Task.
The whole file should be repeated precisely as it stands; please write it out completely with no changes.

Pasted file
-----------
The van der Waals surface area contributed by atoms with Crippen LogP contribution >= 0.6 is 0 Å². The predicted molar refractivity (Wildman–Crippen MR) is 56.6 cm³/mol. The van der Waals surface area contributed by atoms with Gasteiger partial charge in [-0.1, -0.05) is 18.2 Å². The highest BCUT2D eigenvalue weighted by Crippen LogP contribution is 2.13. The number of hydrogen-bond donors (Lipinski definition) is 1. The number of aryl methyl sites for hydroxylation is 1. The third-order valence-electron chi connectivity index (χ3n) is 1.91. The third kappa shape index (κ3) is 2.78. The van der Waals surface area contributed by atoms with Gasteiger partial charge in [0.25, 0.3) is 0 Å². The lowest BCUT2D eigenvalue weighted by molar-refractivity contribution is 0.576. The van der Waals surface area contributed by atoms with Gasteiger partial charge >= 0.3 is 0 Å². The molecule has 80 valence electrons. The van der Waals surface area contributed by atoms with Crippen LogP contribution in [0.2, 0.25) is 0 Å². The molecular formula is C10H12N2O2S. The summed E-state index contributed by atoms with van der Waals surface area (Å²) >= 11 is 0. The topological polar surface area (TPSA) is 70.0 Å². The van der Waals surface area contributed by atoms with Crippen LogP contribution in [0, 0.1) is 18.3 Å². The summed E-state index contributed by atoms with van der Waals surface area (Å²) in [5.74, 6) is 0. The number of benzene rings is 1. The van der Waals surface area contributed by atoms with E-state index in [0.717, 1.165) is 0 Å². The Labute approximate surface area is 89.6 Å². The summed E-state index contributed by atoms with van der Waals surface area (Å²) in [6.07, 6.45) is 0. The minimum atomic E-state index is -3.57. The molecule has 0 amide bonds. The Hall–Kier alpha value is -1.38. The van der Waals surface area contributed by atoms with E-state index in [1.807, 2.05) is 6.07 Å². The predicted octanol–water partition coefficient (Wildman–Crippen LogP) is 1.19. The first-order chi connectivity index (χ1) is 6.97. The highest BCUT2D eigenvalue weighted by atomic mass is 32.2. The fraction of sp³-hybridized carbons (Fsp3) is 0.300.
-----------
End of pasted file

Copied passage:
The van der Waals surface area contributed by atoms with Crippen LogP contribution >= 0.6 is 0 Å². The predicted molar refractivity (Wildman–Crippen MR) is 56.6 cm³/mol. The van der Waals surface area contributed by atoms with Gasteiger partial charge in [-0.1, -0.05) is 18.2 Å². The highest BCUT2D eigenvalue weighted by Crippen LogP contribution is 2.13. The number of hydrogen-bond donors (Lipinski definition) is 1. The number of aryl methyl sites for hydroxylation is 1. The third-order valence-electron chi connectivity index (χ3n) is 1.91. The third kappa shape index (κ3) is 2.78. The van der Waals surface area contributed by atoms with Gasteiger partial charge in [0.25, 0.3) is 0 Å². The lowest BCUT2D eigenvalue weighted by molar-refractivity contribution is 0.576. The van der Waals surface area contributed by atoms with Gasteiger partial charge >= 0.3 is 0 Å². The molecule has 80 valence electrons. The van der Waals surface area contributed by atoms with Crippen LogP contribution in [0.2, 0.25) is 0 Å². The molecular formula is C10H12N2O2S. The summed E-state index contributed by atoms with van der Waals surface area (Å²) >= 11 is 0. The topological polar surface area (TPSA) is 70.0 Å². The van der Waals surface area contributed by atoms with Crippen LogP contribution in [0, 0.1) is 18.3 Å². The summed E-state index contributed by atoms with van der Waals surface area (Å²) in [5.74, 6) is 0. The number of benzene rings is 1. The van der Waals surface area contributed by atoms with E-state index in [0.717, 1.165) is 0 Å². The Labute approximate surface area is 89.6 Å². The summed E-state index contributed by atoms with van der Waals surface area (Å²) in [6.07, 6.45) is 0. The minimum atomic E-state index is -3.57. The molecule has 0 amide bonds. The Hall–Kier alpha value is -1.38. The van der Waals surface area contributed by atoms with E-state index in [1.807, 2.05) is 6.07 Å². The predicted octanol–water partition coefficient (Wildman–Crippen LogP) is 1.19. The first-order chi connectivity index (χ1) is 6.97. The highest BCUT2D eigenvalue weighted by atomic mass is 32.2. The fraction of sp³-hybridized carbons (Fsp3) is 0.300.